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Archive for 5 de Mayo/Dia De Los Muertos

TIP OF THE DAY: Make Your Own Corn Tortillas

Do something different for Cinco de Mayo: Make your own corn tortillas.

Americans eat lots of tortillas: Back in 2000, the Tortilla Industry Association estimated that Americans consumed approximately 85 billion tortillas (not including tortilla chips). They haven’t updated their website information, but we can safely assume that tortilla sales have only gone up. [Source]

Yet the majority of us have never have seen handmade tortillas. Most Mexican restaurants and retailers have machine-made tortillas, pressed very flat with added preservatives to extend their shelf life.

Tortillas are a flatbread (see the different types of bread). In a tortilleria (tortilla bakery) or Mexican restaurant, masa (cornmeal dough) is rolled into small balls of dough, flattened and cooked them quickly on a hot skillet. They require only one ingredient—masa harina, a special cornmeal—plus water.

Like fresh-baked loaves of bread, fresh-baked tortillas are heavenly—and much faster to make. They have no fat or preservatives, so must be eaten the day they’re made (or stored in the fridge for 2-3 days).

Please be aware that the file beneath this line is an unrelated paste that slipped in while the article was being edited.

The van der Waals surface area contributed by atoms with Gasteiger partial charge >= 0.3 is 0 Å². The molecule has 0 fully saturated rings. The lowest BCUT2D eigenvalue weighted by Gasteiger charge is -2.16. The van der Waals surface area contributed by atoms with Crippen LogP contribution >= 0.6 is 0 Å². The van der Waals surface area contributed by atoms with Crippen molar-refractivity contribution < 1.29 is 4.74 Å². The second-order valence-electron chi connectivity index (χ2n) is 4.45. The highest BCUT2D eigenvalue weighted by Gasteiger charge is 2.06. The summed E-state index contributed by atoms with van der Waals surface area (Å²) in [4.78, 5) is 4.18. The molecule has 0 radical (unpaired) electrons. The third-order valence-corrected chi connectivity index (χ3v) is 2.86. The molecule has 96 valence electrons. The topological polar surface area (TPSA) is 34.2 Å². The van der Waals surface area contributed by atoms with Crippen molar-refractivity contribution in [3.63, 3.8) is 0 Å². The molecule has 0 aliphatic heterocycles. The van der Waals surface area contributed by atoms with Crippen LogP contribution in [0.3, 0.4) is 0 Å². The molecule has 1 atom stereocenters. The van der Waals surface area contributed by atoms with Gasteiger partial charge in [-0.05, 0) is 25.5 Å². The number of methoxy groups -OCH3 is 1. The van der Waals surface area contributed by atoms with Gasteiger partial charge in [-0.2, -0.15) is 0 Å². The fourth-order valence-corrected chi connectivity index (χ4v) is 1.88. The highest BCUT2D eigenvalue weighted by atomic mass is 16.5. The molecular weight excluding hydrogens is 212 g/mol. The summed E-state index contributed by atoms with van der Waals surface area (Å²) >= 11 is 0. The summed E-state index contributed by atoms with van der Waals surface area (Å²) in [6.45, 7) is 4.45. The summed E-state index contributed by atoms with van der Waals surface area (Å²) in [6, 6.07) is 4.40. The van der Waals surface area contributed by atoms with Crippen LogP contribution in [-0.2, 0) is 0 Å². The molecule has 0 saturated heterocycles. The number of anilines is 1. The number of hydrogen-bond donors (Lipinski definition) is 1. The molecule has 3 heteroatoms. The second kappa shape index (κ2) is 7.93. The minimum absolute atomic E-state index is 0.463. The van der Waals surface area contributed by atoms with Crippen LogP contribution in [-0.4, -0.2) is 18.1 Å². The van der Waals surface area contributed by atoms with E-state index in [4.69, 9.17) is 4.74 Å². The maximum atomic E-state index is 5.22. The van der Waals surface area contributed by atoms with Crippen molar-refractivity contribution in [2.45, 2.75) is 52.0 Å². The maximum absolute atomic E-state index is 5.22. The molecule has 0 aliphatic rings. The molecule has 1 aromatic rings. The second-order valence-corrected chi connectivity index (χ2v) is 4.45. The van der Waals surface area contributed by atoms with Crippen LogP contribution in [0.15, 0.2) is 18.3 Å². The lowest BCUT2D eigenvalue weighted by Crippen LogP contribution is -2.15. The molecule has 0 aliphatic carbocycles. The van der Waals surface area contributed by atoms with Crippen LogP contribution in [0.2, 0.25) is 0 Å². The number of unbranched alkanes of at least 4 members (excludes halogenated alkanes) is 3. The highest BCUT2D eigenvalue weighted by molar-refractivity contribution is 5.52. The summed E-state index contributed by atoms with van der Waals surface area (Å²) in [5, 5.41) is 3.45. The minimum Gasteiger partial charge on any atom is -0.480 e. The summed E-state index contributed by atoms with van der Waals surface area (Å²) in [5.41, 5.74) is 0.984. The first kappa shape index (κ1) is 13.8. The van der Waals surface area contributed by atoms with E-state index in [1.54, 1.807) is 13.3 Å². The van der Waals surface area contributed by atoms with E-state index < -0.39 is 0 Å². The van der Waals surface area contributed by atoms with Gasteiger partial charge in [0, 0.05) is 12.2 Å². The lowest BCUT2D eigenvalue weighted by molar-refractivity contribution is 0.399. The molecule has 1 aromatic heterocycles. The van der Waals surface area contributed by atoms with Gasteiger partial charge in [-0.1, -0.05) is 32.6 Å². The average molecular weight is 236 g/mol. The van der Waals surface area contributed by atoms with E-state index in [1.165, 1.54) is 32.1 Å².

If you don’t have a local tortilleria, it’s easy to make your own.
 
THE ORIGIN OF TORTILLAS

Before wild yeast was harnessed by man, bread meant flatbread the world over: arepa, bánh, bannock, focaccia, injera, johnnycake, lavash, matzoh, naan, piadina, pita, pizza, puri, roti, tortilla and dozens of others.

Tortillerias are native to Mexico and Central America, where they remain a staple food. The oldest tortillas discovered by archaeologists date back to around 10,000 B.C.E., made of maize (maize—corn—is native to Central America). The dried corn kernels were ground into cornmeal, which was mixed with water to make a dough called masa.

When Hernán Cortés and his conquistadors arrived in what is today Mexico (on April 22, 1519), they encountered the native women making tortillas—flat corn bread. In the Aztec language Nahuatl, it was called tlaxcalli (teu-ax-CAH-lee). The Spanish called them tortillas, little cakes.

Originally hand-flattened, “technology” most likely evolved to flattening with an implement, and later to manually operated wooden tortilla presses, flattening the tortilla dough one by one. Modern machinery can produce up to 60,000 tortillas an hour.

Tortillas are now wheat flour in addition to maize. Typically, corn tortillas are used for tacos, flour tortillas for burritos.

   
Tortillas Recipe

Tortillas Recipe

Tortilla Recipe